New park could come with nod to noted architect
- Lee van der Voo
- Lake Oswego Review - News
New designs for a future park on Lakewood Bay will give a nod to the late architect Richard Sundeleaf, if the public approves.
Once constructed, Lakefront Park will open views of Lakewood Bay from South State Street.
It will also sit adjacent to a unique downtown building, a nonresidential design by Sundeleaf.
Best known for his imaginative work with industrial buildings in Portland - such as the original Oregon Museum of Science and Industry building - Sundeleaf also designed homes, including several residences in Lake Oswego.
His commercial design on South State Street closely resembles his residential style with its Tudor influences, brick material and gables.
The building is owned by local developer Drew Prell, partner in Prell and Morton Development. It is currently occupied by the Lake Twin Cinema and the Oswego Lake House Restaurant.
The Lake Oswego Redevelopment Agency has long had plans to convert a neighboring city-owned lot into a waterfront park.
The lot used to house a US Bank branch but has been vacant since summer when the city demolished it to make way for the park.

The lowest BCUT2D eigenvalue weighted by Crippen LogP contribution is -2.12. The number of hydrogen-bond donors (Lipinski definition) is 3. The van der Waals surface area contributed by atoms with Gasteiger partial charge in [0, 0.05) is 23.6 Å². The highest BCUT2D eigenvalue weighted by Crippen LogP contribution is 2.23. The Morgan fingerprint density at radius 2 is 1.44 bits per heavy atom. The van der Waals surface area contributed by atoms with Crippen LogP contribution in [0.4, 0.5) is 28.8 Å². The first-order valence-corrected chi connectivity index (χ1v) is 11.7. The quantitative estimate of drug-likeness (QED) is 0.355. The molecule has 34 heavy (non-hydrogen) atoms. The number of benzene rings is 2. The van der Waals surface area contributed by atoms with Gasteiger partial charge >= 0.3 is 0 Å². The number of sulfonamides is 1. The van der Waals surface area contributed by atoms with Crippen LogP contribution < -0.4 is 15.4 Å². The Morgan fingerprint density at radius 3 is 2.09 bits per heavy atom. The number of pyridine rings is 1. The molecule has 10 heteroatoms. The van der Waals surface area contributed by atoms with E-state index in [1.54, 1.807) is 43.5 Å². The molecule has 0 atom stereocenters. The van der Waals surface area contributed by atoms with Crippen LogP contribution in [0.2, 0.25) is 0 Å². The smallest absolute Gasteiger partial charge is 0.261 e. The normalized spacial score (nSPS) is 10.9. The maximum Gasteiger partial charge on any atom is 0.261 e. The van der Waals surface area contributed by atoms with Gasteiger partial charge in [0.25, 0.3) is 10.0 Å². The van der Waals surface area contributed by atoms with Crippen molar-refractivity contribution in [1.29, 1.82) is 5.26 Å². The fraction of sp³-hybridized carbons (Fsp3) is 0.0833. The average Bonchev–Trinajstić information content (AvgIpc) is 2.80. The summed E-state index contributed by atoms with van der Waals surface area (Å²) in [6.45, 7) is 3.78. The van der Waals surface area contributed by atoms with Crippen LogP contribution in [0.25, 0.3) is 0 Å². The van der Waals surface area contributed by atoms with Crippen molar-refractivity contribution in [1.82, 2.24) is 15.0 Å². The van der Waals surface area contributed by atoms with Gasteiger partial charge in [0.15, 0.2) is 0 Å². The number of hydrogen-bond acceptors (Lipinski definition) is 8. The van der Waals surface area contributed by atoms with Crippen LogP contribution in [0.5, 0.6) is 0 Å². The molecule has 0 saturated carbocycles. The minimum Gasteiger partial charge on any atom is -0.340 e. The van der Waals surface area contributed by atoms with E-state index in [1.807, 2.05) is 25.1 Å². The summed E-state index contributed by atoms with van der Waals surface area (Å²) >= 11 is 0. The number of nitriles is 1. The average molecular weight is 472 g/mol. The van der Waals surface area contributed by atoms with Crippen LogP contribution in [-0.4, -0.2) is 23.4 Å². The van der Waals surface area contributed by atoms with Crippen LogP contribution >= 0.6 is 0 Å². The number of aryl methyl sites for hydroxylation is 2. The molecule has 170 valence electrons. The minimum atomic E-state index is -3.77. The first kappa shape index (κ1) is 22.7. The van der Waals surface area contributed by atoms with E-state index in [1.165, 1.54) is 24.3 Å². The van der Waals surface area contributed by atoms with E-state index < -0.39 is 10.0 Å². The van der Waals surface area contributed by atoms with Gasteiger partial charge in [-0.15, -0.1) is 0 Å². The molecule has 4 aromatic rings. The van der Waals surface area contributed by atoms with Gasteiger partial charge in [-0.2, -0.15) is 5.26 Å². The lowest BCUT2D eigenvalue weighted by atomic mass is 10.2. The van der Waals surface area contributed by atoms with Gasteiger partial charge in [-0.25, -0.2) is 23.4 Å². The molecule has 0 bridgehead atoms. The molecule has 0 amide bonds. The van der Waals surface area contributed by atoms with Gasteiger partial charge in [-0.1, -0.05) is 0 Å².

As designs on the park - called Lakefront Park - move forward, a shift in the city's original vision reflects a growing interest in emphasizing Sundeleaf's downtown contribution. Sundeleaf, who was born in 1900, died in March 1987.
The Lake Oswego Redevelopment Agency approved a public contract for design of Lakefront Park last month. The $488,510 contract pays for design work and supervision of the park's construction.
The contract went to Northwest design firm MacLeod Reckord, creators of nearby Millennium Plaza Park and Foothills Parks on the Willamette River.
That firm recently removed a pergola from design plans. The pergola was planned to anchor a corner of Lakefront Park near the Lake Twin Cinema.
Instead, the view of Sundeleaf's building will be cleared and steps leading from a courtyard in Lakefront Park will ascend to the Sundeleaf building, charting a path for pedestrian traffic.
'Even though it is not listed as a historic building, it certainly is a historic building in Lake Oswego in its design by Richard Sundeleaf,' said Bob Galante, director of the Lake Oswego Redevelopment Agency.
Park plans also include an extended rain garden to screen out street noise from South State Street plus a low basalt wall with a granite cap along the garden. A pavilion with restrooms and storage is planned for the lake side of the park.
According to Galante, an adjacent pathway would ideally link the park with North Shore Road near its intersection at South State Street in the future.
Residents can get a view of the proposed park design - and an opportunity to comment - in summer 2009 when the Lake Oswego Development Review Commission considers it.
Lakefront Park is scheduled to be built within a year. Those plans hinge on whether the Lake Oswego Interceptor Sewer construction, a portion of which is now being staged on the lot, moves forward as anticipated.